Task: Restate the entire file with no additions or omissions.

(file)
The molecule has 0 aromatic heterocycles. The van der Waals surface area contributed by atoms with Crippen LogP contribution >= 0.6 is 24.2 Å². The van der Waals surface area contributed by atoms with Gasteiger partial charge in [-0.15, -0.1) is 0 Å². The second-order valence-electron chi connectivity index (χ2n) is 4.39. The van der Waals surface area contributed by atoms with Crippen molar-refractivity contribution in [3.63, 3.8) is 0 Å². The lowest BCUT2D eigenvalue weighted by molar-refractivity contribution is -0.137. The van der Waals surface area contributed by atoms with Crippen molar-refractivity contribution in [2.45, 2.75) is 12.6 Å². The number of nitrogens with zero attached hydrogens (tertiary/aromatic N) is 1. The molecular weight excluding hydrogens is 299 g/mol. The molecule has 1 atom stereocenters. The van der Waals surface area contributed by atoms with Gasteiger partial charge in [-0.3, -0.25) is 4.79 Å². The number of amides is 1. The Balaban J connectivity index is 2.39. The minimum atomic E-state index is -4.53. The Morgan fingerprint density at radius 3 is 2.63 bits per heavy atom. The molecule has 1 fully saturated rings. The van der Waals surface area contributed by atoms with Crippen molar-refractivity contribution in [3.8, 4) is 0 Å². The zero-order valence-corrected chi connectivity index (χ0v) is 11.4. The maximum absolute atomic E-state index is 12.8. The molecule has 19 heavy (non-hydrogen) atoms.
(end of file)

The molecule has 0 aromatic heterocycles. The van der Waals surface area contributed by atoms with Crippen LogP contribution >= 0.6 is 24.2 Å². The van der Waals surface area contributed by atoms with Gasteiger partial charge in [-0.15, -0.1) is 0 Å². The second-order valence-electron chi connectivity index (χ2n) is 4.39. The van der Waals surface area contributed by atoms with Crippen molar-refractivity contribution in [3.63, 3.8) is 0 Å². The lowest BCUT2D eigenvalue weighted by molar-refractivity contribution is -0.137. The van der Waals surface area contributed by atoms with Crippen molar-refractivity contribution in [2.45, 2.75) is 12.6 Å². The number of nitrogens with zero attached hydrogens (tertiary/aromatic N) is 1. The molecular weight excluding hydrogens is 299 g/mol. The molecule has 1 atom stereocenters. The van der Waals surface area contributed by atoms with Gasteiger partial charge in [-0.3, -0.25) is 4.79 Å². The number of amides is 1. The Balaban J connectivity index is 2.39. The minimum atomic E-state index is -4.53. The Morgan fingerprint density at radius 3 is 2.63 bits per heavy atom. The molecule has 1 fully saturated rings. The van der Waals surface area contributed by atoms with Crippen molar-refractivity contribution in [3.8, 4) is 0 Å². The zero-order valence-corrected chi connectivity index (χ0v) is 11.4. The maximum absolute atomic E-state index is 12.8. The molecule has 19 heavy (non-hydrogen) atoms.